2. Personnel files of police personnel involved in the collection, handling, storage, transport of the original sample.

3. Copies of all complaints or lawsuits filed against anyone, including law enforcement officers and lab personnel involved in

a. collection of the sample,

b. handling of the sample, in any way, and/or

c. forensic laboratory used in the processing of the drug analysis.

4. Copies of training manuals used to govern procedures or policies in the laboratory.

5. Reports, proficiency tests or results thereof, relating to the laboratory's ability to conduct analyses of controlled substances.

6. Identification and documentation of any changes made in the last three years in response to proficiency tests, audits, or other methods of assessment.

7. Documentation of accreditation for the laboratory.

8. Information about the laboratory procedures and standards, including

a. copies of "quality manuals,"

b. "standard operating procedures,"

c. "quality procedures,"

d. internal audit schedules and reports, and

e. inventory of laboratory equipment.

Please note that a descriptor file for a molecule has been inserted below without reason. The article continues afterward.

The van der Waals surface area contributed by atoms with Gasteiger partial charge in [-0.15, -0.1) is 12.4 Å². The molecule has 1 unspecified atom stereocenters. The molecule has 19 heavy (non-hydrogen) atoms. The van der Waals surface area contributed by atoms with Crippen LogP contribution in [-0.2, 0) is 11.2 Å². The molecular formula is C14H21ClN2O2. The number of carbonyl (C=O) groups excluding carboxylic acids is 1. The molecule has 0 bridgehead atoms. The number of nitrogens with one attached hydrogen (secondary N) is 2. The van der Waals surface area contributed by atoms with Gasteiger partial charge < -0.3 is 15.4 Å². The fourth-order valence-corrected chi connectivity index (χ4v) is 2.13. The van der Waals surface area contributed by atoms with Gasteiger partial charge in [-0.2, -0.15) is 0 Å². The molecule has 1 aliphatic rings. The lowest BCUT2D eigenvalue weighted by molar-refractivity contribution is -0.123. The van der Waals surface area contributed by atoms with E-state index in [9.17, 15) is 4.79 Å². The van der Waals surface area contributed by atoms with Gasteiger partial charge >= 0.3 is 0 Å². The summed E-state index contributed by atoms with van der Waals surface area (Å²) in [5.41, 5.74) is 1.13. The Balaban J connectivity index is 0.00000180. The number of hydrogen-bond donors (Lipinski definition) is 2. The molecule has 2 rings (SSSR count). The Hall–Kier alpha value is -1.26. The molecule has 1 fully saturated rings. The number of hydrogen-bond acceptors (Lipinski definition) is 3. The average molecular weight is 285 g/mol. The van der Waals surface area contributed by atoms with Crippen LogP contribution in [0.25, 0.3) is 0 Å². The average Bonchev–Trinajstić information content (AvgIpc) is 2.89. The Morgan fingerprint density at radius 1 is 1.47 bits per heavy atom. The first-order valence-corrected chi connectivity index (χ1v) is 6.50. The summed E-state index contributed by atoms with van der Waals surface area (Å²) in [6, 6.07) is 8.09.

9. Copies of validation studies as to the analytical methods used to test the sample.

10. Documentation of assumptions and basis for statistical analysis of results.

11. Copies of any previous testimony in narcotics prosecutions provided by the forensic chemist, technician, or policeman involved in the case.

12. Chain of custody for collection of sample through testing and storage, including

a. all written records, notes, or other documentation prepared by all persons who had any contact with the sample, including but not limited to police, forensic chemists, technicians, examiners relating to

i. sample collection,

ii. identification,

iii. transport,

iv. receipt of sample by forensic laboratory,

v. storage,

vi. processing, and

vii. testing.

13. All documentation of technical procedures used to analyze the nature of the controlled substance and identify it, including but not limited to:

14. All tests conducted on the sample, including but not limited to tests used to determine the presence and concentration and form of drugs or chemicals used to prepare or process the sample.

15. Describe all procedures used in testing the sample, including copies of all laboratory protocols consulted.